The guildhall was commissioned after King Henry IV awarded a charter to the City of Norwich giving it autonomy from the county of Norfolk. The building, which was quickly established as the new civic meeting place, was built between 1407 and 1413. The roof of the Council Chamber collapsed in 1511 but restoration work did not begin until 1537.
The Christian martyr, Thomas Bilney, was held in the dungeon (now the undercroft) before being burnt at the stake in August 1531. The clock was a gift from Henry Woodcock, the mayor, in April 1850 and a large porch, designed by Thomas Barry, the City Surveyor, was added to the south side of the building in 1861.
King George VI and Queen Elizabeth visited the guildhall and was shown the Council Chamber on 29 October 1938. The Council Chamber ceased to be the local seat of government later that day, when the King and Queen went on to open the new City Hall. In contrast, the Great Chamber was the judicial part of the building: it accommodated the quarter sessions and then the magistrates' courts and continued in that role until 1977.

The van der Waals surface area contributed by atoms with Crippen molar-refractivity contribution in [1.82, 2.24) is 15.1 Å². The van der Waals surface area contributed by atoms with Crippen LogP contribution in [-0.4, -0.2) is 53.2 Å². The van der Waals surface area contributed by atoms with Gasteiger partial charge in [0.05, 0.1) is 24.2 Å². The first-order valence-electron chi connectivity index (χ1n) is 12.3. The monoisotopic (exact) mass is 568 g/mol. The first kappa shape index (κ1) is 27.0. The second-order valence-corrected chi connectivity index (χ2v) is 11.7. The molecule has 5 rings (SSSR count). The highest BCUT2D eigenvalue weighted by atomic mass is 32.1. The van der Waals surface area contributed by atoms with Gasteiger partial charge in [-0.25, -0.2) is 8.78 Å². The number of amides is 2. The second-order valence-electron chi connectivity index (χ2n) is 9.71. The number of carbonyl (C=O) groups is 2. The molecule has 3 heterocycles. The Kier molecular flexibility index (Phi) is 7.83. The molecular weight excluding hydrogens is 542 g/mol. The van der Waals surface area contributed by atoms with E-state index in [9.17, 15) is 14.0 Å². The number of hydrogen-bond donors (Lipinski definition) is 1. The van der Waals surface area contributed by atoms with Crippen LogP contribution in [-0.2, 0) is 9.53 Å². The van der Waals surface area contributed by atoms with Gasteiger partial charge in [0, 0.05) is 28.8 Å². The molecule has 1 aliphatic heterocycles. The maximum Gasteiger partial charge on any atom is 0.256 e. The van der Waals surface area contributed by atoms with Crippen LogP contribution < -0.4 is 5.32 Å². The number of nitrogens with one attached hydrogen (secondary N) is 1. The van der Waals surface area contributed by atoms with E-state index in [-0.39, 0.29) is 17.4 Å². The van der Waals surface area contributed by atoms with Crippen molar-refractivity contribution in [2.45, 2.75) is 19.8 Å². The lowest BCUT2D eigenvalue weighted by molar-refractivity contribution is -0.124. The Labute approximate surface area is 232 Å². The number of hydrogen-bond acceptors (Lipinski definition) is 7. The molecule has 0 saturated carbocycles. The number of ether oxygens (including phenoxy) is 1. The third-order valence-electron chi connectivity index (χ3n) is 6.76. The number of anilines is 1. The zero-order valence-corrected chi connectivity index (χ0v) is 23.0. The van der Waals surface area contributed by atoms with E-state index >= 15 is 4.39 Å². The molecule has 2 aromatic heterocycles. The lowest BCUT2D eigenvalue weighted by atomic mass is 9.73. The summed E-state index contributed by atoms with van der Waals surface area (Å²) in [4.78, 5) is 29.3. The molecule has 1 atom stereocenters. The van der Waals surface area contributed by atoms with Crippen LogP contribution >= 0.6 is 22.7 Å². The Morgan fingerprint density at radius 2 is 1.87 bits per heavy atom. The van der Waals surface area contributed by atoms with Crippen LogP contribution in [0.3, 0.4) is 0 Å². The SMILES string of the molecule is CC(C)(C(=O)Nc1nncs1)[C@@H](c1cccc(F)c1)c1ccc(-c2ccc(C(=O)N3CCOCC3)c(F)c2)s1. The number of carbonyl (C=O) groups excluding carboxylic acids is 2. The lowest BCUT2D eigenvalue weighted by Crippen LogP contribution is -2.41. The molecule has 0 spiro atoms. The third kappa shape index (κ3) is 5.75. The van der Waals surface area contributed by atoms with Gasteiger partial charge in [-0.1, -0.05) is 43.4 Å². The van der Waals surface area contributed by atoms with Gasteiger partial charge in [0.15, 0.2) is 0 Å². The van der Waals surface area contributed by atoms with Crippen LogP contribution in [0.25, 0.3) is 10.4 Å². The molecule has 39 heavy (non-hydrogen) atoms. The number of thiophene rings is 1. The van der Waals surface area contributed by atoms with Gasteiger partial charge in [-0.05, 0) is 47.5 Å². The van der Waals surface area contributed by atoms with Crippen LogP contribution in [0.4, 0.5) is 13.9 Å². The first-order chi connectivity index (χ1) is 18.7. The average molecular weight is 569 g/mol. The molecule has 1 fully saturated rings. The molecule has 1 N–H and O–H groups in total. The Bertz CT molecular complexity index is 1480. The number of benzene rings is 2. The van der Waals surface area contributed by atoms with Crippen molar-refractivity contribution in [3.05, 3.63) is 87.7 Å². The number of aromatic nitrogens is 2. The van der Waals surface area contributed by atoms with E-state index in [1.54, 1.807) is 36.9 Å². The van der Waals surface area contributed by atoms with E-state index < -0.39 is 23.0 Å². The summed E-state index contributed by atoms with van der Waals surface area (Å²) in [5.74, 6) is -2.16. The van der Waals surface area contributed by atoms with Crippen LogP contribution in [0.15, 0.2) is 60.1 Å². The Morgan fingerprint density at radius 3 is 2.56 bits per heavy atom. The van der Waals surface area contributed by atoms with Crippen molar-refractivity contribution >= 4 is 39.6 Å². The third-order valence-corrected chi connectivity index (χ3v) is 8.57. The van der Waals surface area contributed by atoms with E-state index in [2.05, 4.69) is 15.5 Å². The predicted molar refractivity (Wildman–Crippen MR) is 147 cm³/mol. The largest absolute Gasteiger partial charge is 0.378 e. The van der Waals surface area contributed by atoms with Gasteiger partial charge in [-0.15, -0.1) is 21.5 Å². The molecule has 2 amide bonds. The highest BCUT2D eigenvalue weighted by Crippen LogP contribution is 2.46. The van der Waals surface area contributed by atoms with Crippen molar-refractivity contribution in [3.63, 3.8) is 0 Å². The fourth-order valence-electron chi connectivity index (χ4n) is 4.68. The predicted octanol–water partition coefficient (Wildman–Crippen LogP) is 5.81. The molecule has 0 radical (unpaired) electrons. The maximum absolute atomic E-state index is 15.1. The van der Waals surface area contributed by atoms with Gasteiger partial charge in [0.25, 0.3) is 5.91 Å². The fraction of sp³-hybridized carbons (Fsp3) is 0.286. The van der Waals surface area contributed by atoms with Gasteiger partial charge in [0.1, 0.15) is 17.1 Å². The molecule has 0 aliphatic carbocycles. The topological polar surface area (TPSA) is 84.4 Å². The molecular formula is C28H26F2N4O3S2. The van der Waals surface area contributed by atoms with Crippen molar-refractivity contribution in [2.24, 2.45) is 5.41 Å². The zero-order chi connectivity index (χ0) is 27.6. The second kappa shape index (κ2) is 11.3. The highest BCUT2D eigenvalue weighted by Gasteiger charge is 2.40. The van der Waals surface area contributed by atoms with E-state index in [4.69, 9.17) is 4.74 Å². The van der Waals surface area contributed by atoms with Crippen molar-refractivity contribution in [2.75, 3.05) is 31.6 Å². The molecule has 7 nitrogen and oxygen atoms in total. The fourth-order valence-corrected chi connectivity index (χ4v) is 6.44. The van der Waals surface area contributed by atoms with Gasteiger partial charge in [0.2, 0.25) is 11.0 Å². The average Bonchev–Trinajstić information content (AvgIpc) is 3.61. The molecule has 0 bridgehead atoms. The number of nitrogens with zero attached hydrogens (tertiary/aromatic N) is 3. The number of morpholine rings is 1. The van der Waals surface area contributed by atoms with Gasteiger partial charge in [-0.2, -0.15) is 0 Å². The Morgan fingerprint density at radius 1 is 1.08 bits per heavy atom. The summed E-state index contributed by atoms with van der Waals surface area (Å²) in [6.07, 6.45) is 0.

In summer 2008 the guildhall became one of the twelve historic Norwich buildings in the Norwich 12 initiative, a project to develop an integrated group of heritage attractions in Norwich. In July 2010 work began on the restoration and strengthening of the guildhall clock tower and, in 2014, the Norwich Heritage Economic and Regeneration Trust took a 25-year lease on the building with a view to making it more accessible to the public.
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